Using SQL as an every day tool

Every now and then I find myself in the situation where I need to analyze data coming varying sources, be it in the form of files (spreadsheets, CSV, etc.) or data spread across different servers and/or database platforms. The way that I often see people handle this is by loading the data into a spreadsheet (using Excel, LibreOffice or an alternative) and then start filtering and fidgeting away with spreadsheet formulas and functions, creating temporary columns and/or copying and pasting things around until they get their desired result. When you only have to examine a single table of data this is not much of an issue, it may in fact be the best option to start with: its low-barrier and using column filters is pretty intuitive in most spreadsheet software that I’ve used.

When your searching and filtering needs become more complicated and/or involve multiple tables of data that you want to combine in one way or another things tend to get a bit hairy (at least for me) and I personally prefer using SQL instead. In this article I will give an in-depth explanation on how you can do that using a contrived example, if you are experienced with SQL, command line tools and the shell you can probably skim large parts of this article, if most of this is new to you it hopefully contains enough detail for you to follow along.

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Tmux and SSH agent forwarding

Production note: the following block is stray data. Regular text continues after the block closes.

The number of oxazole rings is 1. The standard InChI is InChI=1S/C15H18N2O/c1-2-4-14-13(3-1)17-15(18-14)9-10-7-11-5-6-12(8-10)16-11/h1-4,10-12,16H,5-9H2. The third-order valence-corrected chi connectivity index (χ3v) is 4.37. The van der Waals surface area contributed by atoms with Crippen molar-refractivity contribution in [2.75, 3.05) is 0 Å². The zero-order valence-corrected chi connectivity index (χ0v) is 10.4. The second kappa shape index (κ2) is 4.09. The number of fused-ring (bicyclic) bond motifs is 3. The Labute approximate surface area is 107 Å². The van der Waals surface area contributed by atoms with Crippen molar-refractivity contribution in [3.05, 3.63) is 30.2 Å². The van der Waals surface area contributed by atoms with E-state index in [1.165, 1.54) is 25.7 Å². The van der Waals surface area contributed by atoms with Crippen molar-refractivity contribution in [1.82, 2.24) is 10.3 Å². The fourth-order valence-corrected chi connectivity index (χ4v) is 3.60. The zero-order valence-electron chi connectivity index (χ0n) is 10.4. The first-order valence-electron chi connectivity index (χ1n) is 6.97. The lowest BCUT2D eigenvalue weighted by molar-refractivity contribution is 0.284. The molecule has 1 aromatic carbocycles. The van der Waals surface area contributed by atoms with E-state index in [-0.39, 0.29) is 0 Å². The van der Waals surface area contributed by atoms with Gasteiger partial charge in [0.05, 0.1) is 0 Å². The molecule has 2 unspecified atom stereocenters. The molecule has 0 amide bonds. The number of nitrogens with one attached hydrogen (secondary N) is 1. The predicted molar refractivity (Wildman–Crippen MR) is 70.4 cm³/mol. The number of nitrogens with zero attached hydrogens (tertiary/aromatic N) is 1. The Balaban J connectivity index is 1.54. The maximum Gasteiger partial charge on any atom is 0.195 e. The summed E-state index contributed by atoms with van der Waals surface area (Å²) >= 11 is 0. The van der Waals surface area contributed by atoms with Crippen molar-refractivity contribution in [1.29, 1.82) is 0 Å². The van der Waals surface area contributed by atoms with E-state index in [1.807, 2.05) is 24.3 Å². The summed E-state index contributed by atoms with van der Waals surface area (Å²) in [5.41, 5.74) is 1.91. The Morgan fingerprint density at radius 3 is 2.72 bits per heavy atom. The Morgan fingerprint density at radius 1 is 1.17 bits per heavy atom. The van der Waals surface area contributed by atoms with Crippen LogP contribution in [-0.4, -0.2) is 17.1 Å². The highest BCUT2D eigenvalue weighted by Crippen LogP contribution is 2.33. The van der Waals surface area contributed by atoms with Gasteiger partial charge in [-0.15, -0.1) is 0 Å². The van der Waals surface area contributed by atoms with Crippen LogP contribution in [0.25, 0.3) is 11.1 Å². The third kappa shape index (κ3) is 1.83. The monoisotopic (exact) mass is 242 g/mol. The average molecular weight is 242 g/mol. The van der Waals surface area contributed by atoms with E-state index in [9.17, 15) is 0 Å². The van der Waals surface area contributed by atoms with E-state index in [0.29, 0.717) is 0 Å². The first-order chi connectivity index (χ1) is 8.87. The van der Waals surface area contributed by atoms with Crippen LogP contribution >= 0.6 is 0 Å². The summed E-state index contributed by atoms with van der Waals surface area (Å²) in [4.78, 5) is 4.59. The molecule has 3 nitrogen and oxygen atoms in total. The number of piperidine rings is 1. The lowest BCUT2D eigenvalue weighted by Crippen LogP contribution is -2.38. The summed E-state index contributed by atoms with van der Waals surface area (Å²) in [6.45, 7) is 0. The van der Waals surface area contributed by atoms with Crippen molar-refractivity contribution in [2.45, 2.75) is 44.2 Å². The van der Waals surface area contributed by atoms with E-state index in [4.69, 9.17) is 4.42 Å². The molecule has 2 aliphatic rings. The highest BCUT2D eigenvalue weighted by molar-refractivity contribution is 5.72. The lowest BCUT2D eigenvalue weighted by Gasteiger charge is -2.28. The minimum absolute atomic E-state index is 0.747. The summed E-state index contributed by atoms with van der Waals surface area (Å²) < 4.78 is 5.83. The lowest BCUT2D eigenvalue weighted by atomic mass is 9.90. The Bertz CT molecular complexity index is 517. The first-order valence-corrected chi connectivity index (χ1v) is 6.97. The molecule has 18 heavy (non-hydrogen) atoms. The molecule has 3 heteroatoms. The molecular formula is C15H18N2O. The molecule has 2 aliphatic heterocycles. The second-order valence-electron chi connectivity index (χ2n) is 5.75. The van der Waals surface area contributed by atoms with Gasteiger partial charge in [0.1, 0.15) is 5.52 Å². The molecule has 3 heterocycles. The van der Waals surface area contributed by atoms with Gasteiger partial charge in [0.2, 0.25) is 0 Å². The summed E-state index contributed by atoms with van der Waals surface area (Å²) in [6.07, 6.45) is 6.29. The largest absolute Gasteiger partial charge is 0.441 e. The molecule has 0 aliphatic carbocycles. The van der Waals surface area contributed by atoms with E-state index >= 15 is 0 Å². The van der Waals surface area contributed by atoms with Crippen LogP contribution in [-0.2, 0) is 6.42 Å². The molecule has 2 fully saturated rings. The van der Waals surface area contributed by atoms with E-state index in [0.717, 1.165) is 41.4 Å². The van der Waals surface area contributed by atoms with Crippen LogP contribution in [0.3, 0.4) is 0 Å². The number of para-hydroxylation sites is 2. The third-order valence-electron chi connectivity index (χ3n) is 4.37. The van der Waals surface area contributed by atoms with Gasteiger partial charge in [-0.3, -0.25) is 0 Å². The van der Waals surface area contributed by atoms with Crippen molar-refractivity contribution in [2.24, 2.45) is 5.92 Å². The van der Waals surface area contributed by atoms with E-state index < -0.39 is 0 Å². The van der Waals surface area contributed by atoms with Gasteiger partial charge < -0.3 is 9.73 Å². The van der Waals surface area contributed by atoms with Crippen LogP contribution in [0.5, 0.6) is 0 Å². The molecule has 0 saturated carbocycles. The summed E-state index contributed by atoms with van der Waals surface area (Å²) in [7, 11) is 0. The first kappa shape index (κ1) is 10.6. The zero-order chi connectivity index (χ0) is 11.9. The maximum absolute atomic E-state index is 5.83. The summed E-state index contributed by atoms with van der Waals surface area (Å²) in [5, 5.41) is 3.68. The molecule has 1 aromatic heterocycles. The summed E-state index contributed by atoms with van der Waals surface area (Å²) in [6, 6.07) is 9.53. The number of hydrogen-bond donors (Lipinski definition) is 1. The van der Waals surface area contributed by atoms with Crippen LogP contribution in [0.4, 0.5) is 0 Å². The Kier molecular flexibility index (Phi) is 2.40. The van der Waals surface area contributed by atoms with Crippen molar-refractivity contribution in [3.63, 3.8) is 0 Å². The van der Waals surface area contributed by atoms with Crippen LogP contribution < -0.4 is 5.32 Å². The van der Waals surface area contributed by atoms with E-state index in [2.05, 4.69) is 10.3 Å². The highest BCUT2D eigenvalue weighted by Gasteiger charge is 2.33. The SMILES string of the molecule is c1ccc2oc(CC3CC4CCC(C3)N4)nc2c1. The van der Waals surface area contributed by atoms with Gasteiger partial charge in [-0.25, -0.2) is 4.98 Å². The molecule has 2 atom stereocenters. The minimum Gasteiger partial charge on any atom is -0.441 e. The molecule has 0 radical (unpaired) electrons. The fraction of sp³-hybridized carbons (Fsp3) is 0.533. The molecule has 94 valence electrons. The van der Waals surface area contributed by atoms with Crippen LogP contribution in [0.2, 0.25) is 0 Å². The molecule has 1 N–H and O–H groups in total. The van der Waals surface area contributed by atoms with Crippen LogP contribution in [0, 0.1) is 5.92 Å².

When you normally connect to a machine using SSH and start a tmux session SSH agent forwarding (if you have that setup) will work normally. When you however detach your session and re-attach it later you will find that it no longer does, this is because the environment variables in the shell inside the tmux session refers to the same SSH_AUTH_SOCK that it did when you originally connected.

Recent enough versions of tmux have something that can fix this for you, if you execute the command tmux show-environment -s you will see a bunch of shell commands to set a series of environment variables. If you execute those it will update the SSH information in the shell and agent forwarding will work once again, a shortcut to doing this in a single line would be eval "$(tmux show-environment -s)".

If you have your own dotfiles on the destination machine you can make this happen automatically. For bash users there’s the PROMP_COMMAND environment variable (see, for zsh users (like myself) you can do this by specifying a precmd hook.

If you add the following to your .zshrc (or a file you source inside it) you can set this up:

function update_environment_from_tmux() {
  if [ -n "${TMUX}" ]; then
    eval "$(tmux show-environment -s)"

add-zsh-hook precmd update_environment_from_tmux

The above will ensure that the update_environment_from_tmux function is executed before each command that you execute, if you re-attach to a tmux session that is using zsh with the above loaded and execute an SSH related command (git pull, scp, sftp, ssh, etc.) it will first automatically update the SSH environment variables and then execute the command making it work seamlessly.

The update_environment_from_tmux function only evals the tmux show-environment -s command if you are inside a tmux session (which will set the TMUX environment variable).

Hello world!

Here we are, there and back again. After the longest of times I have brought back a WordPress blog for myself to write on about software development. Now time will have to tell if I have anything interesting to write here…